Health Care

Obamacare Needs an Out-of-Court Settlement

A woman reads a leaflet at a health insurance enrollment event in Cudahy, Calif., in 2014. (Lucy Nicholson/Reuters)

Obamacare was a misbegotten law. It addressed real, if sometimes exaggerated, problems, but did so at an unnecessarily high cost. Some of that cost was economic: A large and arbitrary subset of the population has had to pay higher premiums, deductibles, and copayments, and enjoy reduced access to medical providers. Some of it was lost freedom, as Obamacare curtailed the space for voluntary transactions and expanded the field of required ones.

Congress should not have enacted the law over public opposition in 2010; the Supreme Court should have struck it down in 2012; the Court should have stopped the Obama administration from rewriting the law to give it a broader reach in 2015; and Congress should have replaced the law in 2017.

A new district-court decision striking down the law appears to give Congress an opportunity to start over. Yet we cannot applaud Judge Reed O’Connor’s decision. Indeed, we deplore it. It will not lead to the replacement of Obamacare, as much as we desire that outcome. It will instead give Republicans another opportunity to dodge their responsibility to advance legislation toward that end.

It will not lead to the replacement of Obamacare because it is very likely to be overturned on appeal; and it is very likely to be overturned on appeal because it deserves to be.

The law Congress enacted in 2010 included a command that Americans buy health insurance, and not just any health insurance but insurance that met congressional specifications. At the time, there was a broad consensus among health-care experts that without this “individual mandate,” the rest of Obamacare would cause health markets to unravel.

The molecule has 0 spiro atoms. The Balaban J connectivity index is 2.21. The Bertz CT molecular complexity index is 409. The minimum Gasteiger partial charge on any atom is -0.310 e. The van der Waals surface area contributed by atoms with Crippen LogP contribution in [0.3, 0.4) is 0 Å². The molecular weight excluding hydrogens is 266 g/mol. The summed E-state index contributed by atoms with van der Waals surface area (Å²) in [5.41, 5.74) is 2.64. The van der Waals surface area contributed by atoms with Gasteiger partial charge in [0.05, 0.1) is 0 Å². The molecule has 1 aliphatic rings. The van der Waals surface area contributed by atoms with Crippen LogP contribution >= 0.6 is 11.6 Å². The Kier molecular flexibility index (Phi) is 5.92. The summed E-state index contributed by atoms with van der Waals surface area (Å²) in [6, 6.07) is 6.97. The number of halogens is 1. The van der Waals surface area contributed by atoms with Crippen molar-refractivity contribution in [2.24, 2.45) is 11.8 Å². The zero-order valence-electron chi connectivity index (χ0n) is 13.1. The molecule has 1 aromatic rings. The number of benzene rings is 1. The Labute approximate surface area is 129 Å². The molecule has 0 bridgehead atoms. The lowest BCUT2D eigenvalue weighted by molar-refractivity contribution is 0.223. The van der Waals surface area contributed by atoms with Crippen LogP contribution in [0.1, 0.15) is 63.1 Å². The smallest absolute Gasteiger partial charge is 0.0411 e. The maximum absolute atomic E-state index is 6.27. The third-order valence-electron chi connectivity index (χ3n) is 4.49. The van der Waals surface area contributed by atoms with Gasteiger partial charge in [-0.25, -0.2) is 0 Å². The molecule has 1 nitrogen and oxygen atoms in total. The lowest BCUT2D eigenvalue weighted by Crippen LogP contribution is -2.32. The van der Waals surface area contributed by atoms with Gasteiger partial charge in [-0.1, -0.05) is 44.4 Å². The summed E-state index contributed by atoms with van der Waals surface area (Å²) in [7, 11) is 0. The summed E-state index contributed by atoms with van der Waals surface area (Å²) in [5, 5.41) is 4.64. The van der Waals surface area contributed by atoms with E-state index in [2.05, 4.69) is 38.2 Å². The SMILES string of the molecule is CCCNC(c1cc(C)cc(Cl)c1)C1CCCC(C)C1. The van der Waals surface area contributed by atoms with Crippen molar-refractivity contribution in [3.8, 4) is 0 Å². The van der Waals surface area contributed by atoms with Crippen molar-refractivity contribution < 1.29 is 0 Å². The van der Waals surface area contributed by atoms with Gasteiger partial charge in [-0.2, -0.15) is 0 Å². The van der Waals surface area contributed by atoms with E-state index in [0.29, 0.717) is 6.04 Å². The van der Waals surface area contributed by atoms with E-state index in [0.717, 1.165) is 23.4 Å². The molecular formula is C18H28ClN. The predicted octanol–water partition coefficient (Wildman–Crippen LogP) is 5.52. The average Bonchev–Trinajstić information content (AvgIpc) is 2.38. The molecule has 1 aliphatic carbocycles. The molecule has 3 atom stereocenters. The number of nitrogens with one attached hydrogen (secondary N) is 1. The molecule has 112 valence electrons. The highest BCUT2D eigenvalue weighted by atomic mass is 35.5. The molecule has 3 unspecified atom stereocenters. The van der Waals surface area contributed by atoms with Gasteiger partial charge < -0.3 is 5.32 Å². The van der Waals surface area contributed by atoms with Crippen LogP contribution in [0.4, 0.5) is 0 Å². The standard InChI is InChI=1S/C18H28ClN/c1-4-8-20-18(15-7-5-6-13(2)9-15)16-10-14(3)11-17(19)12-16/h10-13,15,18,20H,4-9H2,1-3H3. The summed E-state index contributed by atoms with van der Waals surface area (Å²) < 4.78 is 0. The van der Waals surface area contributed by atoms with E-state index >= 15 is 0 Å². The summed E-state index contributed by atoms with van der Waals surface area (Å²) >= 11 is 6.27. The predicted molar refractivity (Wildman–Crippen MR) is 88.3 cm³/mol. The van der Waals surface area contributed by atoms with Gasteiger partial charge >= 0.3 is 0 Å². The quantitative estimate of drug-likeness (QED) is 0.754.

In 2012, the Supreme Court was asked to strike the law down because that command exceeded the legitimate powers of Congress. The Court instead split the difference. It said that the Congress could not issue that command. But it could, the Court said, tax people for not buying health insurance; and so it said that the law should go forward as though Congress had done that.

By 2017, however, the old consensus about the necessity of the mandate to buy insurance had weakened substantially. As part of its 2017 tax-reform law, the Republican Congress, which had failed to replace Obamacare as a whole, set the tax at zero.

That’s where Judge O’Connor comes in. His ruling holds that the individual mandate can no longer be constitutionally justified as a tax now that it is set at zero, and that since Congress considered the mandate central to Obamacare when it enacted that law in 2010, the whole thing has to go. Neither half of this argument is valid.

There is, in the first place, no longer any individual mandate to justify. The Supreme Court in 2012 eliminated it as a legal requirement on individuals to buy insurance, and the Congress eliminated it as a tax in 2017. The government is no longer taking any unconstitutional action via this spectral, zero-dollar tax.

The deliberate decision by Congress to eliminate the tax without eliminating the rest of Obamacare, meanwhile, shows that Congress in 2017 no longer considered it essential to the law. (O’Connor claims that the Congress wanted to repeal Obamacare but could not reach the required supermajority in the Senate. That a majority of both chambers would have agreed on a way to repeal Obamacare is not at all clear, and not a proper subject for speculation by a court; and in any case Congress knew that a very likely outcome of passing the tax-reform bill was that most of the law would stay, but the tax would go.)

The Supreme Court has preserved Obamacare, as it has been implemented, even against meritorious legal challenges. It seems highly likely to preserve it against a much weaker one. Republican politicians have repeatedly counted on the courts to deliver them from Obamacare without their having to take any heat for abolishing its popular elements, to come up with workable alternatives, or to accommodate the interests of people who rely on the law while pleasing those who oppose it. O’Connor’s decision is giving them a new dodge: As it winds its way through the courts, they can continue telling the opponents of the law that victory is at hand, continue telling those who benefit from the law that they will protect them whatever happens, and — continue not working on health care.

But the courts will almost certainly not, as they should not, deliver Republicans from their duties.


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